The True Barry

2 Aug

Never underestimate the power of music and brotherhood. The Barry brothers are proof of this sentiment. The band, Barry, was founded in 2011 by three brothers, who, despite having other commitments – like families, jobs and school – gathered in their self-made studio in Western, New York, and cut a fresh folk-rock album that oozes with such a cornucopia of sounds that I’m not sure how to label the music. The best I can do is alternative-inspired folk churned with harmony and a pleasant hint of country. I believe this description is suitable, but this is music you just want to lose yourself in. You can make your own judgment after experiencing their debut EP Yawnin’ in the Dawnin’ which was released on May 19. You can take a listen to some tracks below.


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The Barry brothers are from Hume, New York. Just for some perspective, Manhattan is close to six hours away from Hume. New York. That is how far west they are. And I do think their location has an influence on their sound. It is agrestic, taking on the feel of rich farmland and open skies. Music like this cannot be created in a big city. This natural, old-time folk needs to bake in a town where the cacophony of screaming taxis and rumbling subways is not pervasive, and where when night falls true dark blankets the town.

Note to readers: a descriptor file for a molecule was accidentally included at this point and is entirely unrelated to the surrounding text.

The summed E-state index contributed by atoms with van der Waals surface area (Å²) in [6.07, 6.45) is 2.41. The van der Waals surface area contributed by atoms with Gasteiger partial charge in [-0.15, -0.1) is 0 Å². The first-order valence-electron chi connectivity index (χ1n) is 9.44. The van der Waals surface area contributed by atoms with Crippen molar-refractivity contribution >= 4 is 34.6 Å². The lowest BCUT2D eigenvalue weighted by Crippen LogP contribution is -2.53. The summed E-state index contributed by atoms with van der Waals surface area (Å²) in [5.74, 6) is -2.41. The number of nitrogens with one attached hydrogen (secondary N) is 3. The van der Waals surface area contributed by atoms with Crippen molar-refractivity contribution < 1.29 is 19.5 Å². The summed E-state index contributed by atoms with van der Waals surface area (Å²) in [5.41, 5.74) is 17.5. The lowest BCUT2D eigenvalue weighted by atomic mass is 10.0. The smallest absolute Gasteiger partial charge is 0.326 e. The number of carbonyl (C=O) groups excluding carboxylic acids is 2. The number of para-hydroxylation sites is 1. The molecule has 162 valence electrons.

The band is made up of Patrick Barry (Vocals, Guitar, Harmonica & Keys), Benjamin Barry (Bass, Vocals) and Bradford Barry (Drums, Vocals) and their musical maturity is on display throughout their first EP.

If I had to pick a favorite song it would be “Carnival(e).” The song combines two awesome elements. The verses are odd, but they match the carnival lyric well. The music moves up and down like a bouncing ball. The chorus strikes and the rhythm of the verse is replaced by a fast-paced rhythm and vocal harmony. This transition is skilled and much respected. “Three Years in Carolina,” another exciting song, displays Barry’s country influences. The chorus emits a southern effervescence and the well-placed harmonica helps carry the five-minute Carolina ode.

Check out the band’s:

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